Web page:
Wiggins was on hand at the Hazelwell Centre, Haswell, in front of a large crowd of on-lookers to officially reveal the new monument.
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Simpson was born in Haswell on September 30 1937, and went on to become one of Britain’s most successful cyclists. He tragically died during the Tour de France on July 13 1967 as he climbed Mont Ventoux, aged 29.
Wiggins paid tribute to Simpson, whom he cited as one of his life-long cycling heroes and an inspiration.
“He was my hero,” Wiggins told ITV News.
“He transcended the sport, his personality back then differed from so many. In today’s day and age he would have been a superstar, and I think he has that star quality.”
The new monument to Simpson joins those at the Kuipke velodrome in Ghent, Belgium, and on Mont Ventoux, France.
“The way cycling is now, it’s so much about results and the here and now,” said Wiggins.
“A lot of people don’t know that much about the history of the sport any more, and the reason why cycling is so popular today is because of people like Tom. Without that cycling wouldn’t have the popularity it does today.”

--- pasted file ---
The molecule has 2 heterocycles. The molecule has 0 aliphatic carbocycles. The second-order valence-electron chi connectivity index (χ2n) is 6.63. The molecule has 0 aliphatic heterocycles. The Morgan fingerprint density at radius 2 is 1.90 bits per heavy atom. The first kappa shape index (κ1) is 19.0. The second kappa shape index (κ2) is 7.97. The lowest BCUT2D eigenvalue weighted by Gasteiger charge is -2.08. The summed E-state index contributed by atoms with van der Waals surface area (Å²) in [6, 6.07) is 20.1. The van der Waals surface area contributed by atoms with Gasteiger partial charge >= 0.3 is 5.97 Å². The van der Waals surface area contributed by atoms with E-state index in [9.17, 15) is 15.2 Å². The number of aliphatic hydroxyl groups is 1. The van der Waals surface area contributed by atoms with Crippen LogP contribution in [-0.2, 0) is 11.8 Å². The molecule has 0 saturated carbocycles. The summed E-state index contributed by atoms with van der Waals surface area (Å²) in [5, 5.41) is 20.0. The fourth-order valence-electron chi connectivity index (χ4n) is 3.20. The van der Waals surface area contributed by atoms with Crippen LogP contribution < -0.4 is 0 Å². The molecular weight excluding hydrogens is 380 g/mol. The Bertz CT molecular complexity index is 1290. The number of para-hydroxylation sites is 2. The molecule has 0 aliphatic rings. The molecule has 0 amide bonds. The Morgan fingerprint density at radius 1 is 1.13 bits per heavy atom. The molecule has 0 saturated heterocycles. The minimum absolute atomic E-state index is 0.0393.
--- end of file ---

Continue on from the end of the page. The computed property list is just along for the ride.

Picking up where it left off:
The memorial stone was unveiled on the 50th anniversary year of Simpson’s death.
Wiggins gave a trademark light-hearted comment during the unveiling ceremony as he followed on from a speech given by local historian Alan Liversidge. “I won’t bore you like Alan,” said Wiggins. “I didn’t bring a four-page speech!”
He went on to thank the large crowd for turning out and went on to chat with local cyclists and spectators.
Cycling author, journalist and Simpson’s nephew Chris Sidwells said: “It’s great to finally have something to remember Tom by in the village where he was born. My cousin Judith Walton, who lives in the area, got the job done, and when I asked Sir Bradley Wiggins to unveil the memorial for us he didn’t hesitate.
“It was a great day, with at least 500 people of all ages in attendance, and I think Bradley autographed something and had his photo took with every one of them. Tom’s daughter Joanne Simpson traveled from Belgium to be there, and she was delighted that so many turned out to make it a day to remember.”
Simpson was the first British rider to win the World Championships road race (1965) and won the one-day monuments Milan-San Remo and the Tour of Flanders among his many achievements.
A post-mortem after his death revealed that he had died of a combination of heat, and amphetamines and alcohol.
Wiggins is also in British cycling’s hall of fame, having been the first rider from the nation to win the Tour de France (2012), and claim eight Olympic cycling medals. Wiggins retired from professional cycling in 2016.